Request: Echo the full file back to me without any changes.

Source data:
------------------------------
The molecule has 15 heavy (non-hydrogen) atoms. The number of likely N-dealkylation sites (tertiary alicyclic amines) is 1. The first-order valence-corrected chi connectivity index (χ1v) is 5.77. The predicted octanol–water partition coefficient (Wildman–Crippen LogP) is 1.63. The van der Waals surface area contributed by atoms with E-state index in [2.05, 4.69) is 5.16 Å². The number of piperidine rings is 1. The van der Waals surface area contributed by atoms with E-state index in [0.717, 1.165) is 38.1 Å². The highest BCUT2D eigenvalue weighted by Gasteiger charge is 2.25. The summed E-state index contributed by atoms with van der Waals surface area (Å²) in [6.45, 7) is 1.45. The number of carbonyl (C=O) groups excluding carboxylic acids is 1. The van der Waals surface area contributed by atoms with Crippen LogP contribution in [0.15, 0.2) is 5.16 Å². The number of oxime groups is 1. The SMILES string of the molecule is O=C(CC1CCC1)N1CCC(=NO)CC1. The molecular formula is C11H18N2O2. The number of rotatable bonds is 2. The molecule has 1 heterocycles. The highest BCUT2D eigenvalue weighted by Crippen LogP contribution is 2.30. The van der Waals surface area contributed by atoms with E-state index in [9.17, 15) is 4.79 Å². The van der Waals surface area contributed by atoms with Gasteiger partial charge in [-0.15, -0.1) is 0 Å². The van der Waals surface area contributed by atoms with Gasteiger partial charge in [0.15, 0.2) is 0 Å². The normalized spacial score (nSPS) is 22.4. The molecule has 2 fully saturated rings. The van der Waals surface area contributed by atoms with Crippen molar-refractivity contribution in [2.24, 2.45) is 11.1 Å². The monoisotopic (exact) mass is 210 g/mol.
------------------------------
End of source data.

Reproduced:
The molecule has 15 heavy (non-hydrogen) atoms. The number of likely N-dealkylation sites (tertiary alicyclic amines) is 1. The first-order valence-corrected chi connectivity index (χ1v) is 5.77. The predicted octanol–water partition coefficient (Wildman–Crippen LogP) is 1.63. The van der Waals surface area contributed by atoms with E-state index in [2.05, 4.69) is 5.16 Å². The number of piperidine rings is 1. The van der Waals surface area contributed by atoms with E-state index in [0.717, 1.165) is 38.1 Å². The highest BCUT2D eigenvalue weighted by Gasteiger charge is 2.25. The summed E-state index contributed by atoms with van der Waals surface area (Å²) in [6.45, 7) is 1.45. The number of carbonyl (C=O) groups excluding carboxylic acids is 1. The van der Waals surface area contributed by atoms with Crippen LogP contribution in [0.15, 0.2) is 5.16 Å². The number of oxime groups is 1. The SMILES string of the molecule is O=C(CC1CCC1)N1CCC(=NO)CC1. The molecular formula is C11H18N2O2. The number of rotatable bonds is 2. The molecule has 1 heterocycles. The highest BCUT2D eigenvalue weighted by Crippen LogP contribution is 2.30. The van der Waals surface area contributed by atoms with E-state index in [9.17, 15) is 4.79 Å². The van der Waals surface area contributed by atoms with Gasteiger partial charge in [-0.15, -0.1) is 0 Å². The van der Waals surface area contributed by atoms with Gasteiger partial charge in [0.15, 0.2) is 0 Å². The normalized spacial score (nSPS) is 22.4. The molecule has 2 fully saturated rings. The van der Waals surface area contributed by atoms with Crippen molar-refractivity contribution in [2.24, 2.45) is 11.1 Å². The monoisotopic (exact) mass is 210 g/mol.